the dan milner photography blog: tales of an adventuring photo chimp

March 3, 2010

If it’s Tuesday it must be Canada: keeping it err… ‘real’.

Filed under: photography, snow — danmilner @ 9:10 pm

Ah the enviable life of a “travel photographer”.

I’ve got a bit of déjà vu and it’s not surprising really: As I write this post I’m on the Greyhound bus out of Vancouver towards Pemberton, Canada. 11 years ago I was on this same bus ride, heading to Whistler to hook up with some pro riders such as Jon Cartwright, shooting a story for Strength (US) and Snowboard UK magazines. This time it’s Jonaven Moore and Jeremy Jones in my viewfinder. Back then I was penning my notes on a crappy little Psion palm-held notepad thing that used dial-up email connections via a plug into a phone socket (now it’s a full-on Apple MacBookPro with all the wireless trimmings). So things have changed, right? Well, despite the exponential leap in tech to have taken place in handheld devices and the presence of a new 4-lane highway built to deliver the hoards to the recent Vancouver winter Olympics (it ended 2 days ago), it seems my déjà vue is understandable.

Travis Parker beats one out in Chamonix: EOS 5D & 70-200/f4L.


 Not only am I still listening to NoMeansNo (perhaps the finest punk band to emerge from the pacific Northwest, though now listened to on an i-pod, rather than a err.. Discman Conversation-Avoidance-Device), it seems that the lifestyle of a snowboard photographer is deemed never to evolve.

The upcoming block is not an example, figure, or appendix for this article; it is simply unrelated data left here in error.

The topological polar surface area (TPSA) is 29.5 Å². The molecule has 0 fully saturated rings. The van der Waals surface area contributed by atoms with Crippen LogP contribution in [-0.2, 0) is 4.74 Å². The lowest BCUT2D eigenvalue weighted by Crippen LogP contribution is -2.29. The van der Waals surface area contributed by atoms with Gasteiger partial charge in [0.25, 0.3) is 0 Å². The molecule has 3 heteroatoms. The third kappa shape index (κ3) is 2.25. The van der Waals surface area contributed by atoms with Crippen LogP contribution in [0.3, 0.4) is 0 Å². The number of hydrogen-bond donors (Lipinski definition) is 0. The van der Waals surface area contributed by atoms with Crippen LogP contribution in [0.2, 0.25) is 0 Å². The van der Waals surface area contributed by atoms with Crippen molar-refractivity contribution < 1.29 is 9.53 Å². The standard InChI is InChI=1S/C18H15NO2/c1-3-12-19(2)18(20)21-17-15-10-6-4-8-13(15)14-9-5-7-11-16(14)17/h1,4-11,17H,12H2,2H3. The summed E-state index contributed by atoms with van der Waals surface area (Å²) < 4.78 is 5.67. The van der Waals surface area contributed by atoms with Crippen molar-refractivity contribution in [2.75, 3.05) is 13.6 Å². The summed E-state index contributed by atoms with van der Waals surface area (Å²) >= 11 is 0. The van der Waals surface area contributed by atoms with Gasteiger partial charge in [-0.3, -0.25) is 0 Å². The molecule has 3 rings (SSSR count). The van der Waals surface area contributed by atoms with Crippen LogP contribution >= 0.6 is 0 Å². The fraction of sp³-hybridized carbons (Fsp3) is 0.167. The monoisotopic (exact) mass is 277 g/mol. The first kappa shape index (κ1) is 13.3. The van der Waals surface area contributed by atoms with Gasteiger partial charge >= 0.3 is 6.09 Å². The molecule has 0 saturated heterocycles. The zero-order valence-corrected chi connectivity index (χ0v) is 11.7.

Everywhere I go people say I have the “dream job”. That may be. But it feels sometimes like it’s more of a lifestyle than a job, at least my bank manager seems to think so. It doesn’t seem to matter how many ‘glamorous’ destinations I visit, how many images I shoot, the bills mount up, helped in their sinister intentions by established magazines that won’t pay their contributors and untimely and expensive camera failures.

Yes it’s been a hectic last 4 weeks, a see-saw set of experiences really, with deposits in the happy-memory bank seemingly diametrically opposed to the actual deposits to my real bank account. During the last month I spent 10 days with the legendary creativity of Mike Basich, hiding out in his tiny cabin with him and the 2-times X Games winner, Jenny Jones, fresh from her most recent victory. Commissions for three magazines shot, I had just chance for 24 hours at home, enough for a bath (I pity the people sitting next to me on the 18 hours of flying back from Reno after ten days of bath-free cabin existence) and a swap of clothes and then it was out the door to Nice for a 3 day road-bike shoot. Bouncing back from that it was straight into a week of shooting with two US riders sent over from their homeland to shoot for a Transworld feature, filling the few days before I had to reboard a plane for Canada. And that’s when it happened. My mainstay, workhorse photo machine, the Canon EOS 1Dmk2N went and broke on me.